Monday, March 30, 2009

When Websites Attack


Wouldn't it be crazy if a banking website infected our computer with a virus that steals money from our bank account? If you agree, then get ready for a big dose of crazy. Here's the inside scoop on a banking website we discovered doing just that: infecting its customers' computers with banking malware.

[Quick note: 60 Minutes ran a segment yesterday on infected websites. You can view the segment here. They interviewed a woman who watched her bank account get hacked before her very eyes.]
During a routine scan of banking, shopping and financial services websites, the virus lab here at Authentium discovered malicious code on the website of a credit union in Lousiana. The code, which would have been invisible to us humans, was inserted at the bottom of each web page on the site. Here are some Before and After shots of the site, showing the source code:

Before

After



What does this code do?

Any Internet user who pointed their browser at the site would have the bad code downloaded and run inside their Internet Explorer or other web browser. The web browser would run this code just like all the other "good" code that shows us the text, images and links that make up the web page we're viewing. The bad code is smart. It pulls down more code from various places, jumping from China to the Ukraine and back to China. It's pretty tough for the good guys to track down the bad guys with that kind of world-hopping behavior. Here's a simple view:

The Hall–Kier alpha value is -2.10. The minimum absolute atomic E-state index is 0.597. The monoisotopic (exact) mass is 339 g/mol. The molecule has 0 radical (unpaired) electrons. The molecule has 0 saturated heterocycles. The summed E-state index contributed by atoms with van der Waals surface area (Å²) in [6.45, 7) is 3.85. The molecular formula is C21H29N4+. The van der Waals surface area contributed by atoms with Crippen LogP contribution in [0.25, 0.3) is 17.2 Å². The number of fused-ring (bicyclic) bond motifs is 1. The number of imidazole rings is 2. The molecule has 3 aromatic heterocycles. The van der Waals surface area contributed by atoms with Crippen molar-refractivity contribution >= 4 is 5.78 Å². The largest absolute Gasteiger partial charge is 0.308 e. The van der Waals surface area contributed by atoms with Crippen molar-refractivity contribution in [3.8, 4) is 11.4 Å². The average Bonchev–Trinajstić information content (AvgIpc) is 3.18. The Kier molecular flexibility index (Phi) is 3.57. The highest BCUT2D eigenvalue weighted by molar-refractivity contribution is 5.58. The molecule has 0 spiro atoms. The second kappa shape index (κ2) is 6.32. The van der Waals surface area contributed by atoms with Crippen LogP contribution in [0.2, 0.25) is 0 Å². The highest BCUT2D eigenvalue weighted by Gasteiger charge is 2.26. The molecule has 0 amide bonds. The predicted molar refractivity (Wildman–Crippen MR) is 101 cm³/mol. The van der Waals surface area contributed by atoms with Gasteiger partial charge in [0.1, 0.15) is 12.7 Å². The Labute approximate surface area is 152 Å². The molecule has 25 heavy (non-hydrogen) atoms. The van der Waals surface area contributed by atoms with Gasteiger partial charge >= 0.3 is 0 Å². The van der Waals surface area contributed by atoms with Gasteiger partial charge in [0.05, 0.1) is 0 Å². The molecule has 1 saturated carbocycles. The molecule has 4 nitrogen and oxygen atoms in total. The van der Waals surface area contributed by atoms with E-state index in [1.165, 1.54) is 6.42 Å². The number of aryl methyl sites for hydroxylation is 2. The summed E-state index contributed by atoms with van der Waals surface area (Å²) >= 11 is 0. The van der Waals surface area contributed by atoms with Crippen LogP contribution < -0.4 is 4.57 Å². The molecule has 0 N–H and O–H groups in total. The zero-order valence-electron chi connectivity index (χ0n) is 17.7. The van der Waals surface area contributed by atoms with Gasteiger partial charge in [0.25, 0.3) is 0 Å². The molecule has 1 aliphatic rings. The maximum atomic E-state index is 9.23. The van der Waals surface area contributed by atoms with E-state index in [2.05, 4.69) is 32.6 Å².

During Step 3, the code tries to infect our computer, betting on the fact that our Windows software is not up to date like Microsoft warns here, or we have not updated our Adobe PDF viewer like Adobe warns here and here. In spite of these warnings from software vendors, an alarming percentage of computers remain out-of-date and vulnerable to infection.

The code in Step 3 is identified on http://www.virustotal.com/ as the (variously named) Zbot Trojan. The trojan installs a keylogger, steals sensitive data and enables fraudulent banking transactions. One thing to note in the following screenshot is that only some antivirus products detect the infection. If you were running Trend Micro or McAfee when you visited the site you would not have been protected.

http://www.virustotal.com/ analysis of the infection

So the upshot of the above is: simply browsing to the credit union website can get you infected with a trojan that steals your money.

How did the code get there?

It's likely that the company managing the website did not keep the operating system, database, web server or other software up-to-date, allowing criminals to gain administrative access to the server and insert the bad code. They need to make sure the servers are up-to-date with the latest patches from Microsoft and the other vendors, just like we need to do with our own computers.

Happy Ending?

The malicious code has been removed from the banking website we are profiling here. That doesn't mean it won't be back. Authentium continues to scan banking and shopping websites to make sure that users of our SafeCentral secure browsing service are as protected as possible. SafeCentral is designed to provide safe web transactions even if you've been unlucky enough to visit a website that has infected your computer.